This court may adjudge either a dishonorable discharge or a bad- conduct discharge. Such a discharge deprives one of substantially all benefits administered by the Department of Veteran Affairs and the Air Force establishment. However, vested benefits from a prior period of honorable service are not forfeited by receipt of a dishonorable or bad-conduct discharge that would terminate the accused’s current term of service. A dishonorable discharge should be reserved for those who, in the opinion of the court, should be separated under conditions of dishonor after conviction of serious offenses of a civil or military nature warranting such severe punishment. A bad-conduct discharge is a severe punishment, although less severe than a dishonorable discharge, and may be adjudged for one who, in the discretion of the court, warrants severe punishment for bad conduct, even though such bad conduct may not include the commission of a serious offense of a military or civil nature.

Do the members have any other questions or does that give you something to work from anyway? Okay. I am not trying to be evasive, but all I can tell the members is that there are certain effects that are collateral to your decision and what those effects are, you shouldn’t speculate. Your obligation is to determine, based on this accused’s situation and the offenses, what an appropriate sentence for the offense that he has been convicted of would be. Other than that, I really can’t give you any more instructions without invading your providence [sic] as the sentencing body in this case.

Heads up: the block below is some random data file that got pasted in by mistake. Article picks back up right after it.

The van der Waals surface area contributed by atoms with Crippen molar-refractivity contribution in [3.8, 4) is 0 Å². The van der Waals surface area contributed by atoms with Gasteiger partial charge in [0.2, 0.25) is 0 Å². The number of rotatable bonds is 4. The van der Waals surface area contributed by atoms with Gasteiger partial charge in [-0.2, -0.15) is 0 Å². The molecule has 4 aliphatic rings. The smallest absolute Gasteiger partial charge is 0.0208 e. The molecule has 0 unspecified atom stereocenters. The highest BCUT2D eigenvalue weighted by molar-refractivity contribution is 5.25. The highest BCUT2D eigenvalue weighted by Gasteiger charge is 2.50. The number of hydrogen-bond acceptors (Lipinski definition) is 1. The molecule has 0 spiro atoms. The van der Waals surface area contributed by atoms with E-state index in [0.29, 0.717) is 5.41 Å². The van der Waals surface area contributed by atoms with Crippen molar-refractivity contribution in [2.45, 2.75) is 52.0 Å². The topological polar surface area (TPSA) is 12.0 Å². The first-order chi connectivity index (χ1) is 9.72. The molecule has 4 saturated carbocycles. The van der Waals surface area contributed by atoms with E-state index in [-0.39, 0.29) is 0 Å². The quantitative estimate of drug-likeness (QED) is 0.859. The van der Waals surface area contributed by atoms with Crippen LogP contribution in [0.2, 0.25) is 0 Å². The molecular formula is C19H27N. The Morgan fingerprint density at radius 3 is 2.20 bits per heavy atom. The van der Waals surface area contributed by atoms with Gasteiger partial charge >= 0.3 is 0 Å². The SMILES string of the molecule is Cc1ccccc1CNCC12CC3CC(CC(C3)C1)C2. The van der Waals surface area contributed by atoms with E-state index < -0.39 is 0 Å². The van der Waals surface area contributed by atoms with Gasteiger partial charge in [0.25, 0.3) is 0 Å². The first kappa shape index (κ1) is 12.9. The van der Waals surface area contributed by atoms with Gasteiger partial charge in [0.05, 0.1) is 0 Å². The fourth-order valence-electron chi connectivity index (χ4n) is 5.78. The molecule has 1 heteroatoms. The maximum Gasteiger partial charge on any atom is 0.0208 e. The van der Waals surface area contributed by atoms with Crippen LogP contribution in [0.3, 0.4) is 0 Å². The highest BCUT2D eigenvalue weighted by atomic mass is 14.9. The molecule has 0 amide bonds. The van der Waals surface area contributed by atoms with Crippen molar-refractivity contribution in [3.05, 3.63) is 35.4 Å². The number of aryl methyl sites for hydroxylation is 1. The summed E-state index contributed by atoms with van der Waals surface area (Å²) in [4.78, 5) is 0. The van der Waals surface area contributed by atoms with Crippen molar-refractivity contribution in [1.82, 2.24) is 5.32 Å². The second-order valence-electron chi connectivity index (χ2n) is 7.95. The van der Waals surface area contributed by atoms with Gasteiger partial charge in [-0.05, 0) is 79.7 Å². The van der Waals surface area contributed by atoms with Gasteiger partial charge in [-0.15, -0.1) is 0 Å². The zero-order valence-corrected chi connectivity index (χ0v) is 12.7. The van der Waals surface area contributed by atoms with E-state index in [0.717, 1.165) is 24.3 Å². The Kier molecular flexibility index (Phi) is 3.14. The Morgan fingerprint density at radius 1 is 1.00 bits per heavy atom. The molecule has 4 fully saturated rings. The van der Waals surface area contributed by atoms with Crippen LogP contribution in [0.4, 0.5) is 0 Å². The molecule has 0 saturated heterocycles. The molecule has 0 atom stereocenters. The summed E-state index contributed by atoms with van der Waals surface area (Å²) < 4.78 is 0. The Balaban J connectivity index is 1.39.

(Emphasis added.)

Following another hour of deliberations, the members sentenced appellant to a bad-conduct discharge, confinement for 90 days, and reduction to E-4.

The Court of Criminal Appeals concluded that

the military judge properly addressed the members’ questions by an instruction which informed them of the direct consequences of a punitive discharge. The judge was within his discretion in ruling that discussion of retirement eligibility when the appellant was not then retirement-eligible was "so collateral as to be confusing, and, thus, inadmissible. Mil. R. Evid. 403[, Manual for Courts-Martial, United States 1984]." Unpub. op. at 4, citing Henderson, 29 MJ at 222.
___ ___ ___

Appellant was not retirement eligible at the time of his court-martial, but he was very close to becoming retirement eligible. See 10 USC §§ 8914 and 8925. The members basically requested that the military judge instruct them on how a bad-conduct discharge would impact on appellant’s ability to retire and receive retirement benefits. Despite defense objection, the military judge gave instructions to the members which did not directly answer their questions. He then instructed the members that any effects of a bad-conduct discharge on retirement were collateral consequences of a court-martial sentence, which they should not consider when deciding whether a punitive discharge should be awarded in appellant’s case. We hold that these instructional rulings constituted prejudicial error. See generally Rake, 11 USCMA at 160, 28 CMR at 384 (error for law officer (now military judge) to minimize matters in mitigation of sentence).

At the outset, we note that appellant argues that the instructions given by the military judge suggest that a punitive discharge, with or without confinement, would have no adverse impact on any retirement benefits which appellant might later qualify for. However, once a bad-conduct discharge is adjudged and executed, it terminates a servicemember’s military status and any concomitant right to receive military retirement benefits. See Sumrall, 45 MJ at 208-09, citing Hooper v. United States, 326 F.2d 982, 988 (Ct. Cl. 1964); cf. United States v. McElroy, 40 MJ 368, 372 (1994)(certain veterans’ benefits from prior term of service not forfeited by punitive discharge). Accordingly, to the extent the military judge’s instructions in this case suggested that retirement benefits might still be qualified for or received despite an executed bad-conduct discharge, they were legally erroneous. See United States v. Nickoson, 15 USCMA 340, 35 CMR 312 (1965); see also Miller v. United States, 120 F.2d 968, 972 (10th Cir. 1941)(court not bound to give instructions on character evidence in absence of request, but if instructing the jury thereon, must give correct instructions).